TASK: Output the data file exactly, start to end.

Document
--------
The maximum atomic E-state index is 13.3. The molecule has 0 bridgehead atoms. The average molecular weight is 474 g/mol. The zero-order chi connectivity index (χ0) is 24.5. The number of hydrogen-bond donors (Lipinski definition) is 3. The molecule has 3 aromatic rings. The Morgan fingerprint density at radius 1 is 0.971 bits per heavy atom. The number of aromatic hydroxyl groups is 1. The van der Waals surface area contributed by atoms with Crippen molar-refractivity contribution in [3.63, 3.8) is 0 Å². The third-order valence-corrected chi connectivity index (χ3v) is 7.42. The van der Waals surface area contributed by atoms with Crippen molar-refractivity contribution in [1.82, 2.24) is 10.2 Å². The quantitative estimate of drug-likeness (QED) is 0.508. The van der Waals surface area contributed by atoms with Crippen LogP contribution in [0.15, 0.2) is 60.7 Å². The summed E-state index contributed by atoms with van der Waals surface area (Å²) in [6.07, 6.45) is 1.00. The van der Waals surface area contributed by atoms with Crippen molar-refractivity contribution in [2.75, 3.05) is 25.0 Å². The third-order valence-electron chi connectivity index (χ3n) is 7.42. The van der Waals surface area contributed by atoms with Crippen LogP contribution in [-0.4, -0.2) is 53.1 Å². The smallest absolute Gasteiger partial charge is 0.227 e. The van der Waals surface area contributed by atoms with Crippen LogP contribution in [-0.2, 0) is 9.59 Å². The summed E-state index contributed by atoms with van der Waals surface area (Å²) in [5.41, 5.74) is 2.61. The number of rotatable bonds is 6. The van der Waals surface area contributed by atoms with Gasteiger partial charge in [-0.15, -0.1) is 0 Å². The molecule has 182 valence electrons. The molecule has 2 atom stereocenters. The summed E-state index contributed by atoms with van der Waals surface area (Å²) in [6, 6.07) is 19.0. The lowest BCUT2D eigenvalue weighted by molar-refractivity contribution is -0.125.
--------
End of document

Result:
The maximum atomic E-state index is 13.3. The molecule has 0 bridgehead atoms. The average molecular weight is 474 g/mol. The zero-order chi connectivity index (χ0) is 24.5. The number of hydrogen-bond donors (Lipinski definition) is 3. The molecule has 3 aromatic rings. The Morgan fingerprint density at radius 1 is 0.971 bits per heavy atom. The number of aromatic hydroxyl groups is 1. The van der Waals surface area contributed by atoms with Crippen molar-refractivity contribution in [3.63, 3.8) is 0 Å². The third-order valence-corrected chi connectivity index (χ3v) is 7.42. The van der Waals surface area contributed by atoms with Crippen molar-refractivity contribution in [1.82, 2.24) is 10.2 Å². The quantitative estimate of drug-likeness (QED) is 0.508. The van der Waals surface area contributed by atoms with Crippen LogP contribution in [0.15, 0.2) is 60.7 Å². The summed E-state index contributed by atoms with van der Waals surface area (Å²) in [6.07, 6.45) is 1.00. The van der Waals surface area contributed by atoms with Crippen molar-refractivity contribution in [2.75, 3.05) is 25.0 Å². The third-order valence-electron chi connectivity index (χ3n) is 7.42. The van der Waals surface area contributed by atoms with Crippen LogP contribution in [-0.4, -0.2) is 53.1 Å². The smallest absolute Gasteiger partial charge is 0.227 e. The van der Waals surface area contributed by atoms with Crippen LogP contribution in [-0.2, 0) is 9.59 Å². The summed E-state index contributed by atoms with van der Waals surface area (Å²) in [5.41, 5.74) is 2.61. The number of rotatable bonds is 6. The van der Waals surface area contributed by atoms with Gasteiger partial charge in [-0.15, -0.1) is 0 Å². The molecule has 182 valence electrons. The molecule has 2 atom stereocenters. The summed E-state index contributed by atoms with van der Waals surface area (Å²) in [6, 6.07) is 19.0. The lowest BCUT2D eigenvalue weighted by molar-refractivity contribution is -0.125.